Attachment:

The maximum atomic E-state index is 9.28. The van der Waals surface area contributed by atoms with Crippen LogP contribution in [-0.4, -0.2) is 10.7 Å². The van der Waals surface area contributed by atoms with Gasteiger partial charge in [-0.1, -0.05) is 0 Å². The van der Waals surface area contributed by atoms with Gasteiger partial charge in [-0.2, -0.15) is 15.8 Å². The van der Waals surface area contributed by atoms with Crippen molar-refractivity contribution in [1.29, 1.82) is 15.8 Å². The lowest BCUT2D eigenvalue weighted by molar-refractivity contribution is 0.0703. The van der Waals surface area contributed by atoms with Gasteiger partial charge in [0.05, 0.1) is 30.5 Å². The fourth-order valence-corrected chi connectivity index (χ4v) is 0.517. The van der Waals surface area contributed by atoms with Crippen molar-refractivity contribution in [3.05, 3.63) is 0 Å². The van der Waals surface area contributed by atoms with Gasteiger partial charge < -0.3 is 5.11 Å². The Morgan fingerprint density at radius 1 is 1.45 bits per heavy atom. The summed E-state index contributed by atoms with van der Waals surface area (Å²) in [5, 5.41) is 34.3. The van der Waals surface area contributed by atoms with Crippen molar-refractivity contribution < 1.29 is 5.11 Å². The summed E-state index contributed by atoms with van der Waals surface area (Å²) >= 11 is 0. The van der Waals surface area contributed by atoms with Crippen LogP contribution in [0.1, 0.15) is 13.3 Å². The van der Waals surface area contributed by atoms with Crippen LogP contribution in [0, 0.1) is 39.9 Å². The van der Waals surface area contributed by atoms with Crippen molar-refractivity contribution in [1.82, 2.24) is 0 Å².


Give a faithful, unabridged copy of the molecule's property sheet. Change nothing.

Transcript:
The maximum atomic E-state index is 9.28. The van der Waals surface area contributed by atoms with Crippen LogP contribution in [-0.4, -0.2) is 10.7 Å². The van der Waals surface area contributed by atoms with Gasteiger partial charge in [-0.1, -0.05) is 0 Å². The van der Waals surface area contributed by atoms with Gasteiger partial charge in [-0.2, -0.15) is 15.8 Å². The van der Waals surface area contributed by atoms with Crippen molar-refractivity contribution in [1.29, 1.82) is 15.8 Å². The lowest BCUT2D eigenvalue weighted by molar-refractivity contribution is 0.0703. The van der Waals surface area contributed by atoms with Gasteiger partial charge in [0.05, 0.1) is 30.5 Å². The fourth-order valence-corrected chi connectivity index (χ4v) is 0.517. The van der Waals surface area contributed by atoms with Crippen molar-refractivity contribution in [3.05, 3.63) is 0 Å². The van der Waals surface area contributed by atoms with Gasteiger partial charge < -0.3 is 5.11 Å². The Morgan fingerprint density at radius 1 is 1.45 bits per heavy atom. The summed E-state index contributed by atoms with van der Waals surface area (Å²) in [5, 5.41) is 34.3. The van der Waals surface area contributed by atoms with Crippen molar-refractivity contribution < 1.29 is 5.11 Å². The summed E-state index contributed by atoms with van der Waals surface area (Å²) >= 11 is 0. The van der Waals surface area contributed by atoms with Crippen LogP contribution in [0.1, 0.15) is 13.3 Å². The van der Waals surface area contributed by atoms with Crippen LogP contribution in [0, 0.1) is 39.9 Å². The van der Waals surface area contributed by atoms with Crippen molar-refractivity contribution in [1.82, 2.24) is 0 Å².